Risk to Semiconductor Stocks: Have NAND Prices Peaked?

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The world of semiconductors has enjoyed a major run higher in 2017. To prove the point: three of the top five performers of the S&P 500 Index are semiconductor stocks. Sometimes sectors get too far ahead of themselves. Whether that is the case in semiconductors today remains to be seen, particularly since every effort by investors to call a top or a peak have only been followed by higher highs.

According to Morgan Stanley’s Katy Huberty, the NAND industry is about to enter a downturn for the first time since early in 2016. The firm also sees an increase regarding earnings risks that should cap near-term valuations, with several chip stocks being hurt on the reports. Before investors blindly panic, there are actually some positives noted in the call.

The report showed that spot NAND prices were down 4% sequentially in the third quarter of 2017, and the firm sees NAND prices falling faster in the first quarter of 2018 after a seasonally strong December quarter in 2017. That drop is expected to be in the 7% to 15% range after almost two years of firm price and demand trends.

Morgan Stanley downgraded its rating on Western Digital Corp. (NASDAQ: WDC) to Equal Weight from Overweight. The firm also slashed its target price to $90 from $117. Western Digital shares were down by almost 7% at $86.36 in afternoon trading on Monday.

When it comes to Western Digital, Huberty is worried that, on top of deteriorating NAND prices, uncertainty regarding its Toshiba Memory joint venture weigh on the company. The firm is signaling that the NAND industry’s supply growth will catch up and outpace demand for the first time in about two years.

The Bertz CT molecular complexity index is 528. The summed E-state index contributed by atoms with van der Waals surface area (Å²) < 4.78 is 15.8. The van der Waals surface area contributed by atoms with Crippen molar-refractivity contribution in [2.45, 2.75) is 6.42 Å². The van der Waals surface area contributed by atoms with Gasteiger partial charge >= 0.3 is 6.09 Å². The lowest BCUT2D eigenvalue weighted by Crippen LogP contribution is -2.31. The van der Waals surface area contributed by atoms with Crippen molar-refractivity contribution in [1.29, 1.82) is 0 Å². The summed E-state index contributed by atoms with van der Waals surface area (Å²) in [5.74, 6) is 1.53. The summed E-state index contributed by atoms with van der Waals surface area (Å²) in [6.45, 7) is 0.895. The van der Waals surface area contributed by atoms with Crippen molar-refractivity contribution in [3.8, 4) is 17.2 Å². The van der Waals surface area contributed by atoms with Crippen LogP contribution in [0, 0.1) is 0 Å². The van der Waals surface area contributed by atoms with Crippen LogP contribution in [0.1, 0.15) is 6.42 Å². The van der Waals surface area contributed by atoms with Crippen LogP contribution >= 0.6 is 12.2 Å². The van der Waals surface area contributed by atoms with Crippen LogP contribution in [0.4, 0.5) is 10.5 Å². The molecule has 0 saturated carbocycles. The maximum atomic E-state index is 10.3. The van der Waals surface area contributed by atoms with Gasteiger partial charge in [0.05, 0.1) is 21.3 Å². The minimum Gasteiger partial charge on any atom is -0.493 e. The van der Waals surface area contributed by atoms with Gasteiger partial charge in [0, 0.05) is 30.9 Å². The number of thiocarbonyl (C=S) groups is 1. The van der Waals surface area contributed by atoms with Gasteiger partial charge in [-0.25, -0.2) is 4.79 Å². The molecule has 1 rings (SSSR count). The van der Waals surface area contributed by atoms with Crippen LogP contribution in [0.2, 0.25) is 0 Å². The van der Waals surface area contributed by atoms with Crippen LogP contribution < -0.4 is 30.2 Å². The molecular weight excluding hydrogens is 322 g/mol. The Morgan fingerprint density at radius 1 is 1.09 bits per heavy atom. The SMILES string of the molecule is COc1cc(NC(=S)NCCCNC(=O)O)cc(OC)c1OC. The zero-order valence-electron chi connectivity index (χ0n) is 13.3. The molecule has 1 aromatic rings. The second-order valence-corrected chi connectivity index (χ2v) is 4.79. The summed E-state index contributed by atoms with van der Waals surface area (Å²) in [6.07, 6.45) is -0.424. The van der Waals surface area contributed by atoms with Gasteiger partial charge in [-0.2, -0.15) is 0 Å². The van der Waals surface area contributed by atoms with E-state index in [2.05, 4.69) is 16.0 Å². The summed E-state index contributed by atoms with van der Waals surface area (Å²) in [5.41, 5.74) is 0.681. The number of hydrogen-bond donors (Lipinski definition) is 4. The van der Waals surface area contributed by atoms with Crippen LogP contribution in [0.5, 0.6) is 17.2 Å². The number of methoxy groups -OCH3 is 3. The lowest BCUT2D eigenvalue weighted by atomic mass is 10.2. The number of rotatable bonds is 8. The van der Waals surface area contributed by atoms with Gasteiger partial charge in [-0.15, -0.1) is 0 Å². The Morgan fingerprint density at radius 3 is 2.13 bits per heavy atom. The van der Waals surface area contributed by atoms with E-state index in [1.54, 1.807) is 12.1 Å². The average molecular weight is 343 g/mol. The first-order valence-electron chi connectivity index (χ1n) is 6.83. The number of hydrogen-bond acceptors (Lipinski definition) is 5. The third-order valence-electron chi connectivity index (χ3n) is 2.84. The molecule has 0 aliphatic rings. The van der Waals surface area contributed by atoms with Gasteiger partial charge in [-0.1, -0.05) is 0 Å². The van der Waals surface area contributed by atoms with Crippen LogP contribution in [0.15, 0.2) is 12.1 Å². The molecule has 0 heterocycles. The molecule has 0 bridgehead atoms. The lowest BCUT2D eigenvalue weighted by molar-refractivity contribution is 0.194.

Taiwan Semiconductor Manufacturing Co. (NYSE: TSM) and Samsung were downgraded to Equal Weight from Overweight by Morgan Stanley as well. Taiwan Semiconductor’s American depositary shares were down more than 4% at $41.16 on Monday in afternoon trading, with a 52-week range of $28.34 to $43.02 and a consensus analyst target price of $36.52.

Morgan Stanley also downgraded shares of Himax Technologies Inc. (NASDAQ: HIMX) to Equal Weight from Overweight with a $12 price target. Its shares were last seen down 1% at $12.93, in a 52-week range of $4.88 to $13.88 and with a consensus target price of $11.04.

Micron Technology Inc. (NASDAQ: MU) is also a huge player in NAND. Its shares have recovered handily over much of 2017 due to strong demand and strong pricing in NAND and in DRAM. Micron shares were last seen down by more than 3% at $48.06, but that is with Morgan Stanley’s team effectively telling its clients not to worry about how NAND prices will impact Micron because of strength in DRAM. Interestingly enough, Morgan Stanley actually raised its target price on Micron to $55 from $39 in the early call.

In an effort to show both sides of the coin, note that the site DRAMExchange.com, which updates price and demand trends on DRAM and NAND pricing, showed in mid-November:

  • 4Q17 Mobile DRAM Sales Growth May Outperform Q3’s 4.3% as Prices Surge
  • 3Q17 Branded NAND Flash Sales Up 14.3% on Tight Supplies
  • Global Smartphone Production for 4Q17 to Grow by 6.3% YoY as iPhone X Drives Quarterly Total to Its Peak for the Year
  • Average DRAM Price Up Near 10%; Q3 Revenue Growth Reaches 16.2%, a New High

The VanEck Vectors Semiconductor ETF (NYSE: SMH), formerly the Semiconductor HOLDRS, was trading down 1.3% at $104.36 on Monday, in a 52-week range of $67.49 to $105.83. This exchange traded funds holds 26 semiconductor related shares and has roughly $1.5 billion in assets. Taiwan Semiconductor represents over 10% of the assets here and is the top holding, followed by Intel (9.5%), Micron (5.8), Qualcomm (5.7%) and NVIDIA (5.7%).